Reverend Horton Heat/Nekromantix/Creepshow 
Irving Plaza
January 24, 2014

The Reverend Horton Heat is an act that’s both very easy to pigeonhole, yet very difficult to define. On one hand, you have traditional rockabilly band that blends Americana and psychobilly to design a sound that could easily be lumped in with old school stalwarts like the Stray Cats. But that would be too easy. RHH was born from the early ’90s Sub Pop scene, a world as far removed from Southern California rockabilly as it gets. They were both too late for the rockabilly revival and too early for the swing revival, but they thrived and gained a massive following from fans that weren’t your typical pompadoured greaser.

That couldn’t have been more obvious than at Irving Plaza on January 24, as Jim Heath and company took on a packed crowd of New Yorkers that couldn’t have looked more far removed from the gussied up, tattooed hot rodders that typically partake in East Coast shows tagged with the rockabilly monicker. I’ll be honest, the audience was a strange mix of old punk rockers, middle-aged yuppies, crotchety moms and a nice helping of bro-dudes. All those stereotypes went to hell as the group tore into a set of old favorites like “Martini Time,” “Psychobilly Freakout” and “Bales of Cocaine.” Circle pits broke out around New York’s legendary club, oddly enough, even for the slowest numbers, as the Dallas, TX trio lengthened songs with phenomenal solos and just tore up the stage.

The band’s Victory Record debut, “REV” (released just days before the show), was the centerpiece of the evening as RHH pounded out future-classics, such as “Victory Lap,” “Smell of Gasoline” and “Zombie Dumb.” The new numbers easily fit into the band’s musical canon, sporting some of the most ferocious licks and riffs of the band’s two and a half decade career. I’m seriously amped to hear the full record on wax.

Halfway through the set, RHH took a break and introduced legendary rockabilly ax man Deke Dickerson to the stage. The supergroup proceeded to hammer through covers and collaborations including Jerry Lee Lewis’ “Mexicali Rose” and a dueling guitar rendition of “The Millionaire.” The mini-set was capped off with a vicious version of “Psycho Therapy” from NYC’s own Ramones. The cover seemed to appease the flock of 50-year-old women standing next to me bitching about the amount of time the band was dedicating to “Horrible Hillbilly Music.” They were clearly not Deke Dickerson fans.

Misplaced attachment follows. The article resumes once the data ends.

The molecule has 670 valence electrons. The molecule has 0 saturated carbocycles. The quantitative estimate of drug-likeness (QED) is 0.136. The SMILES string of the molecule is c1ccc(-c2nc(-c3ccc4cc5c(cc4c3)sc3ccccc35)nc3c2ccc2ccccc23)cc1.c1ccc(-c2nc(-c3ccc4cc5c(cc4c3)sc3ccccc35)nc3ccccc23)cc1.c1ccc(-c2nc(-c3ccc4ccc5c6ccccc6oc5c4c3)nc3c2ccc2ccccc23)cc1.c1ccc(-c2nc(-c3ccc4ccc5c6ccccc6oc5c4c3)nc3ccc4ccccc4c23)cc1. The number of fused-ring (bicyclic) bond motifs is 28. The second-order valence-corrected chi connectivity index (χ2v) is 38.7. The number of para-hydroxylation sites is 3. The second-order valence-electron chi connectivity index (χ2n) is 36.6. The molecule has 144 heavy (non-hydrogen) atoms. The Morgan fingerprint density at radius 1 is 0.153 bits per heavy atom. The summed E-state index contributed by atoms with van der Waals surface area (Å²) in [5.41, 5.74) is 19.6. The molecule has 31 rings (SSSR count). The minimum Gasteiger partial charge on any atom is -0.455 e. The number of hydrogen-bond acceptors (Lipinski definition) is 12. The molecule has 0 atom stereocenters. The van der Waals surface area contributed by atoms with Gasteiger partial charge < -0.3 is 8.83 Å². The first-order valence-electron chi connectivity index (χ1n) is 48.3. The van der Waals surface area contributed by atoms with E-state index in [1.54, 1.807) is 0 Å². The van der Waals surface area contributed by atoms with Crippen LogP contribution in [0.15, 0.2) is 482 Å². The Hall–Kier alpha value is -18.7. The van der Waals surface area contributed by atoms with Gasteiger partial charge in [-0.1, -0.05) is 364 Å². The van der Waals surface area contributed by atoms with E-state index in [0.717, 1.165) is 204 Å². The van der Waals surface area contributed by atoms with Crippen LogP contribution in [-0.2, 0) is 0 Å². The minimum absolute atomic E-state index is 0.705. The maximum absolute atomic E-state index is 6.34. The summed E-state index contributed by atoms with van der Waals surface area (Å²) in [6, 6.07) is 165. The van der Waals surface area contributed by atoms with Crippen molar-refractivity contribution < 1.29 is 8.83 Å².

Two hours or so into the night, Reverend Horton Heat sent everyone home happy with a one-two punch of “Johnny B. Goode” (which Jim Heath called the most obvious cover ever) and an extended version of “Galaxy 500.” Dripping with sweat and wading through a thick cloud of e-cigarette smoke, the audience sang along to every word as the good Reverend preached to his flock, “You have the thing with my old guitar/ I can’t believe that you took it this far/ But things ain’t so bad/ Cause I have a Galaxy 500.”

Earlier in the evening, New York’s psychos were treated to a near flawless set by Nekromantix, who filled the better part of an hour with a set of greatest hits stretching their entire catalog. The latest line-up of Kim Nekroman’s ghoulish trio have settled brilliantly into their respective roles, particularly Lux—easily the best drummer in punk rock right now (arguably in the top 3 next to Travis Barker and Brooks Wackerman). Not to be outdone Nekroman and guitarist Francisco Mesa easily dominated the front of the stage with searing takes on classics like “Gargoyles Over Copenhagen” and “Nekrofelia.” The only odd move was choosing to eschew fan favorite closer “Who Killed the Cheerleader” in favor for a newer number, but beggars can’t be choosers.

The Creepshow opened the evening with a adrenaline-filled set of their catchy punk tunes. I can’t say I wasn’t disappointed with the departure of Sara Blackwood from the group, but Kenda Legaspi did a great job hyping up the audience with a voice just as good as her predecessors.